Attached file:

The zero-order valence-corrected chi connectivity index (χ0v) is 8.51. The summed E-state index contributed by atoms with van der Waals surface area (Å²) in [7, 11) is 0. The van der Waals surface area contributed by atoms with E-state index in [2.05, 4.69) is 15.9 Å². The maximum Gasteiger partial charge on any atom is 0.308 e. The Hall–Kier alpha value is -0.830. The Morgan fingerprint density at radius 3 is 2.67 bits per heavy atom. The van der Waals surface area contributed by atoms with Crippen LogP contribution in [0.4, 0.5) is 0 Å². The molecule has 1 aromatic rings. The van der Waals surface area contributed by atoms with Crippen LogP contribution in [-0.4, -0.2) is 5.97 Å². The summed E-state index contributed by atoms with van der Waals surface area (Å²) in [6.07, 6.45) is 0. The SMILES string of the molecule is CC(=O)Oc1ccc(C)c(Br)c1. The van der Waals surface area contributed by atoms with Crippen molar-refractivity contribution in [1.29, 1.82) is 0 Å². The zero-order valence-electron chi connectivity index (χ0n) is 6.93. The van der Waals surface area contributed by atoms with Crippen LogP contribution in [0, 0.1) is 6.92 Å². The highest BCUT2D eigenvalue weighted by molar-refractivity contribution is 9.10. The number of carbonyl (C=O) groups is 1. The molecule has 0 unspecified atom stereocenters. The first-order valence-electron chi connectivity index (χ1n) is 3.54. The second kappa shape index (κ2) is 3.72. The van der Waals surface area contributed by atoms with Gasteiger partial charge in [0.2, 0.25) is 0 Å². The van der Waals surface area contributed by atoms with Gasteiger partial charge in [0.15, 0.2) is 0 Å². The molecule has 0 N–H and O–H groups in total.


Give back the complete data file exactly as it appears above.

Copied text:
The zero-order valence-corrected chi connectivity index (χ0v) is 8.51. The summed E-state index contributed by atoms with van der Waals surface area (Å²) in [7, 11) is 0. The van der Waals surface area contributed by atoms with E-state index in [2.05, 4.69) is 15.9 Å². The maximum Gasteiger partial charge on any atom is 0.308 e. The Hall–Kier alpha value is -0.830. The Morgan fingerprint density at radius 3 is 2.67 bits per heavy atom. The van der Waals surface area contributed by atoms with Crippen LogP contribution in [0.4, 0.5) is 0 Å². The molecule has 1 aromatic rings. The van der Waals surface area contributed by atoms with Crippen LogP contribution in [-0.4, -0.2) is 5.97 Å². The summed E-state index contributed by atoms with van der Waals surface area (Å²) in [6.07, 6.45) is 0. The SMILES string of the molecule is CC(=O)Oc1ccc(C)c(Br)c1. The van der Waals surface area contributed by atoms with Crippen molar-refractivity contribution in [1.29, 1.82) is 0 Å². The zero-order valence-electron chi connectivity index (χ0n) is 6.93. The van der Waals surface area contributed by atoms with Crippen LogP contribution in [0, 0.1) is 6.92 Å². The highest BCUT2D eigenvalue weighted by molar-refractivity contribution is 9.10. The number of carbonyl (C=O) groups is 1. The molecule has 0 unspecified atom stereocenters. The first-order valence-electron chi connectivity index (χ1n) is 3.54. The second kappa shape index (κ2) is 3.72. The van der Waals surface area contributed by atoms with Gasteiger partial charge in [0.2, 0.25) is 0 Å². The van der Waals surface area contributed by atoms with Gasteiger partial charge in [0.15, 0.2) is 0 Å². The molecule has 0 N–H and O–H groups in total.